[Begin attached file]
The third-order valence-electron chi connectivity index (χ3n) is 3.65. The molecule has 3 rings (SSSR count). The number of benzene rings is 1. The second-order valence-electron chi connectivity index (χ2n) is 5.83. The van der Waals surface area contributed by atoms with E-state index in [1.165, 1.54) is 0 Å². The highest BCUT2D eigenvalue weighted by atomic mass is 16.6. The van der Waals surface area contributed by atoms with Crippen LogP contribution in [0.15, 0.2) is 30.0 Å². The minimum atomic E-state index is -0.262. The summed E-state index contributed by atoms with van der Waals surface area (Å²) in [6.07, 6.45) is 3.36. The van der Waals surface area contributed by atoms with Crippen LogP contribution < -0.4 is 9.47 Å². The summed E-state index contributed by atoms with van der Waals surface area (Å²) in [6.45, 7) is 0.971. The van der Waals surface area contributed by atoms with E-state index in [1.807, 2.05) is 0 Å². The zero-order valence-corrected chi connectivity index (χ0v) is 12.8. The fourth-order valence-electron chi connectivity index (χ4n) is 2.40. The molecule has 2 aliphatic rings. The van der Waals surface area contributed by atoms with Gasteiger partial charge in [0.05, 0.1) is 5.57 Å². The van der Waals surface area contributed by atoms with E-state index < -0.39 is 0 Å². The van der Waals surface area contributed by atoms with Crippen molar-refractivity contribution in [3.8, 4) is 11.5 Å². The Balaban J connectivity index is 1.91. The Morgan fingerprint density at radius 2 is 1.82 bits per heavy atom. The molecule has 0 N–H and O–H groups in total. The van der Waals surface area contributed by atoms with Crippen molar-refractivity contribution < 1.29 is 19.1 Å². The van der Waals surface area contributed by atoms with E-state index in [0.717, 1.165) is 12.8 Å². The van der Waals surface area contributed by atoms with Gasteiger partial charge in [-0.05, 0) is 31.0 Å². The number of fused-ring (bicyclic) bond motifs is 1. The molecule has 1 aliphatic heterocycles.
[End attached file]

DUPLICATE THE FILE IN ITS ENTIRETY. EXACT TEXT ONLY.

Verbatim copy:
The third-order valence-electron chi connectivity index (χ3n) is 3.65. The molecule has 3 rings (SSSR count). The number of benzene rings is 1. The second-order valence-electron chi connectivity index (χ2n) is 5.83. The van der Waals surface area contributed by atoms with E-state index in [1.165, 1.54) is 0 Å². The highest BCUT2D eigenvalue weighted by atomic mass is 16.6. The van der Waals surface area contributed by atoms with Crippen LogP contribution in [0.15, 0.2) is 30.0 Å². The minimum atomic E-state index is -0.262. The summed E-state index contributed by atoms with van der Waals surface area (Å²) in [6.07, 6.45) is 3.36. The van der Waals surface area contributed by atoms with Crippen LogP contribution < -0.4 is 9.47 Å². The summed E-state index contributed by atoms with van der Waals surface area (Å²) in [6.45, 7) is 0.971. The van der Waals surface area contributed by atoms with E-state index in [1.807, 2.05) is 0 Å². The zero-order valence-corrected chi connectivity index (χ0v) is 12.8. The fourth-order valence-electron chi connectivity index (χ4n) is 2.40. The molecule has 2 aliphatic rings. The van der Waals surface area contributed by atoms with Gasteiger partial charge in [0.05, 0.1) is 5.57 Å². The van der Waals surface area contributed by atoms with E-state index < -0.39 is 0 Å². The van der Waals surface area contributed by atoms with Crippen molar-refractivity contribution in [3.8, 4) is 11.5 Å². The Balaban J connectivity index is 1.91. The Morgan fingerprint density at radius 2 is 1.82 bits per heavy atom. The molecule has 0 N–H and O–H groups in total. The van der Waals surface area contributed by atoms with Crippen molar-refractivity contribution < 1.29 is 19.1 Å². The van der Waals surface area contributed by atoms with E-state index in [0.717, 1.165) is 12.8 Å². The van der Waals surface area contributed by atoms with Gasteiger partial charge in [-0.05, 0) is 31.0 Å². The number of fused-ring (bicyclic) bond motifs is 1. The molecule has 1 aliphatic heterocycles.